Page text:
GBPUSD – the pound has continued to drift lower, but is currently holding above trend line support from the July lows, which currently comes in at 1.2930. A break lower has the potential to target the 1.2800 level. We need a rebound through the 1.3120 level to stabilise.
EURGBP – the resistance at the 0.8620/30 area has contained the current rebound for now, which keeps the prospect of a move back to the 0.8480 area on the table. Above 0.8640 retargets the 0.8720 area.
USDJPY – having failed at 102.50 yesterday the US dollar has continued to slide lower and looks set for a move towards the recent lows around the 99.50 area. While below the 103.00 area the prospect of a move through 99.50 towards 96.00 remains.
CMC Markets is an execution only service provider. The material (whether or not it states any opinions) is for general information purposes only, and does not take into account your personal circumstances or objectives. Nothing in this material is (or should be considered to be) financial, investment or other advice on which reliance should be placed. No opinion given in the material constitutes a recommendation by CMC Markets or the author that any particular investment, security, transaction or investment strategy is suitable for any specific person.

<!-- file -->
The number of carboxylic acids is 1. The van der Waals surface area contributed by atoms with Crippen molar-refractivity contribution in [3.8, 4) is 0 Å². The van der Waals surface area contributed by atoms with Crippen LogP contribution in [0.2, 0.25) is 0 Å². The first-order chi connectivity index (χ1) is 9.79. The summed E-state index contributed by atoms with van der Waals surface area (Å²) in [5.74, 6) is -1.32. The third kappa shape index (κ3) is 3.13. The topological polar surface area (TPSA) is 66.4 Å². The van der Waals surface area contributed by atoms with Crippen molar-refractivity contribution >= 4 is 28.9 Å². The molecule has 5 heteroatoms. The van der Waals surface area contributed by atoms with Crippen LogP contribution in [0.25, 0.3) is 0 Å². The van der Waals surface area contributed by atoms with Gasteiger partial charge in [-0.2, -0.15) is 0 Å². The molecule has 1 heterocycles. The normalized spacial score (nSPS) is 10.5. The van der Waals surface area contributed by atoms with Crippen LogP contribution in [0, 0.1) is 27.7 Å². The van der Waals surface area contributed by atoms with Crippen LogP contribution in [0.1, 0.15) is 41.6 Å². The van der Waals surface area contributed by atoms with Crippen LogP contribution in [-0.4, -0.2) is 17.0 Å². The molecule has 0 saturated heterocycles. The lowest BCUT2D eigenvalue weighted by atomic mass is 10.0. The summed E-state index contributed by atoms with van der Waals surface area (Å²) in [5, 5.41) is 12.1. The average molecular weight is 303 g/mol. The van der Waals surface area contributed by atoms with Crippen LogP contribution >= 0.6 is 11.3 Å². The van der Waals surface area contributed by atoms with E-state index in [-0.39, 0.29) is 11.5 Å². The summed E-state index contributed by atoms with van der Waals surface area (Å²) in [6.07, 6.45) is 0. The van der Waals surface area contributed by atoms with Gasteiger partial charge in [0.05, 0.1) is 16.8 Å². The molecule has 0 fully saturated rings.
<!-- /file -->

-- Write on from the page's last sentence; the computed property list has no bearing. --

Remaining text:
Disclaimer: CMC Markets is an execution-only service provider. The material (whether or not it states any opinions) is for general information purposes only, and does not take into account your personal circumstances or objectives. Nothing in this material is (or should be considered to be) financial, investment or other advice on which reliance should be placed. No opinion given in the material constitutes a recommendation by CMC Markets or the author that any particular investment, security, transaction or investment strategy is suitable for any specific person. The material has not been prepared in accordance with legal requirements designed to promote the independence of investment research. Although we are not specifically prevented from dealing before providing this material, we do not seek to take advantage of the material prior to its dissemination.